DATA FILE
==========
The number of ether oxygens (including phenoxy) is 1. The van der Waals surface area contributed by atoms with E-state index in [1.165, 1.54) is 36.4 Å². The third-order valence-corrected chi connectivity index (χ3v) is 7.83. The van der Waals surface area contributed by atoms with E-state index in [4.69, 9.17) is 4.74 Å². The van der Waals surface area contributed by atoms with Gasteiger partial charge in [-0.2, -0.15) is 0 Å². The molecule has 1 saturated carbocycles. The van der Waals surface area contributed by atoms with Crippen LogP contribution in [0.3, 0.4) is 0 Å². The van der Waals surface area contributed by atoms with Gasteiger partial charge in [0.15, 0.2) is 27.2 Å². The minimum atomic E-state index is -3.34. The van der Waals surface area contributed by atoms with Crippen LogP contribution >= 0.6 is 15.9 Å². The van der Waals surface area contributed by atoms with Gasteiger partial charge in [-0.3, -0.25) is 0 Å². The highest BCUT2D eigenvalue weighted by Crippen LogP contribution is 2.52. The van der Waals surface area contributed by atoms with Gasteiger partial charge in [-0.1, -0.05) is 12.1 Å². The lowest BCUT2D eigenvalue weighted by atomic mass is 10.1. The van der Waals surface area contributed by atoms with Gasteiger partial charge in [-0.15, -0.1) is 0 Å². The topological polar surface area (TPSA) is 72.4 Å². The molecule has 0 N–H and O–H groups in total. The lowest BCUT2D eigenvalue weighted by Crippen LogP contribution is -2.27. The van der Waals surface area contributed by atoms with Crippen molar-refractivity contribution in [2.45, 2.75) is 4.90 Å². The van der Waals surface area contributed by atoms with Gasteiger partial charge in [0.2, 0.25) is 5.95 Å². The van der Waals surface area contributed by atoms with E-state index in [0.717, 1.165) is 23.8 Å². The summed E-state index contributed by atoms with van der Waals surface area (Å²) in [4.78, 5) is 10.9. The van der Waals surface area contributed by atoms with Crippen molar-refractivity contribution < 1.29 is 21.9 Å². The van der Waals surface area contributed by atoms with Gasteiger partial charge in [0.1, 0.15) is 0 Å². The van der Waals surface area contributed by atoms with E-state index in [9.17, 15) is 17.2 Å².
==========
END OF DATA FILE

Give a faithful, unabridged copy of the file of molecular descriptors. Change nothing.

The number of ether oxygens (including phenoxy) is 1. The van der Waals surface area contributed by atoms with E-state index in [1.165, 1.54) is 36.4 Å². The third-order valence-corrected chi connectivity index (χ3v) is 7.83. The van der Waals surface area contributed by atoms with E-state index in [4.69, 9.17) is 4.74 Å². The van der Waals surface area contributed by atoms with Gasteiger partial charge in [-0.2, -0.15) is 0 Å². The molecule has 1 saturated carbocycles. The van der Waals surface area contributed by atoms with Crippen LogP contribution in [0.3, 0.4) is 0 Å². The van der Waals surface area contributed by atoms with Gasteiger partial charge in [0.15, 0.2) is 27.2 Å². The minimum atomic E-state index is -3.34. The van der Waals surface area contributed by atoms with Crippen LogP contribution >= 0.6 is 15.9 Å². The van der Waals surface area contributed by atoms with Gasteiger partial charge in [-0.3, -0.25) is 0 Å². The highest BCUT2D eigenvalue weighted by Crippen LogP contribution is 2.52. The van der Waals surface area contributed by atoms with Gasteiger partial charge in [-0.1, -0.05) is 12.1 Å². The lowest BCUT2D eigenvalue weighted by atomic mass is 10.1. The van der Waals surface area contributed by atoms with Gasteiger partial charge in [-0.15, -0.1) is 0 Å². The topological polar surface area (TPSA) is 72.4 Å². The molecule has 0 N–H and O–H groups in total. The lowest BCUT2D eigenvalue weighted by Crippen LogP contribution is -2.27. The van der Waals surface area contributed by atoms with Crippen molar-refractivity contribution in [2.45, 2.75) is 4.90 Å². The van der Waals surface area contributed by atoms with Gasteiger partial charge in [0.2, 0.25) is 5.95 Å². The van der Waals surface area contributed by atoms with E-state index in [0.717, 1.165) is 23.8 Å². The summed E-state index contributed by atoms with van der Waals surface area (Å²) in [4.78, 5) is 10.9. The van der Waals surface area contributed by atoms with Crippen molar-refractivity contribution < 1.29 is 21.9 Å². The van der Waals surface area contributed by atoms with Gasteiger partial charge in [0.1, 0.15) is 0 Å². The van der Waals surface area contributed by atoms with E-state index in [9.17, 15) is 17.2 Å².